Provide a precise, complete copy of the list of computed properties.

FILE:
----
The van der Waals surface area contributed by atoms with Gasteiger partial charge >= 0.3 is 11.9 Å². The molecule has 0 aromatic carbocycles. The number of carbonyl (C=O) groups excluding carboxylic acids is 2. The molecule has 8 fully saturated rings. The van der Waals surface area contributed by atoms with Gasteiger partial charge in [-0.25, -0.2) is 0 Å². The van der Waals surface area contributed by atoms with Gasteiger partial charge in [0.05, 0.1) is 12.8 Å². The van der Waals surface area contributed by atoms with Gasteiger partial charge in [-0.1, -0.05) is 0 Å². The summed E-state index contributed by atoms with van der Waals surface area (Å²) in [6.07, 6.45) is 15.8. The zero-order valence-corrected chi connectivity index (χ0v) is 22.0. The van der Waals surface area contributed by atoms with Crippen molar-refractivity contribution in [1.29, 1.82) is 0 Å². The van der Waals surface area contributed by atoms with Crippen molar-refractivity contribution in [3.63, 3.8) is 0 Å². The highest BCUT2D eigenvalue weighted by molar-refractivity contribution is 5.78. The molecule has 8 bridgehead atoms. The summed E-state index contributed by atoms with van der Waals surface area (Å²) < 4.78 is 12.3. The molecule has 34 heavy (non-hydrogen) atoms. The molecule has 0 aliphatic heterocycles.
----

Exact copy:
The van der Waals surface area contributed by atoms with Gasteiger partial charge >= 0.3 is 11.9 Å². The molecule has 0 aromatic carbocycles. The number of carbonyl (C=O) groups excluding carboxylic acids is 2. The molecule has 8 fully saturated rings. The van der Waals surface area contributed by atoms with Gasteiger partial charge in [-0.25, -0.2) is 0 Å². The van der Waals surface area contributed by atoms with Gasteiger partial charge in [0.05, 0.1) is 12.8 Å². The van der Waals surface area contributed by atoms with Gasteiger partial charge in [-0.1, -0.05) is 0 Å². The summed E-state index contributed by atoms with van der Waals surface area (Å²) in [6.07, 6.45) is 15.8. The zero-order valence-corrected chi connectivity index (χ0v) is 22.0. The van der Waals surface area contributed by atoms with Crippen molar-refractivity contribution in [1.29, 1.82) is 0 Å². The van der Waals surface area contributed by atoms with Crippen molar-refractivity contribution in [3.63, 3.8) is 0 Å². The highest BCUT2D eigenvalue weighted by molar-refractivity contribution is 5.78. The molecule has 8 bridgehead atoms. The summed E-state index contributed by atoms with van der Waals surface area (Å²) < 4.78 is 12.3. The molecule has 34 heavy (non-hydrogen) atoms. The molecule has 0 aliphatic heterocycles.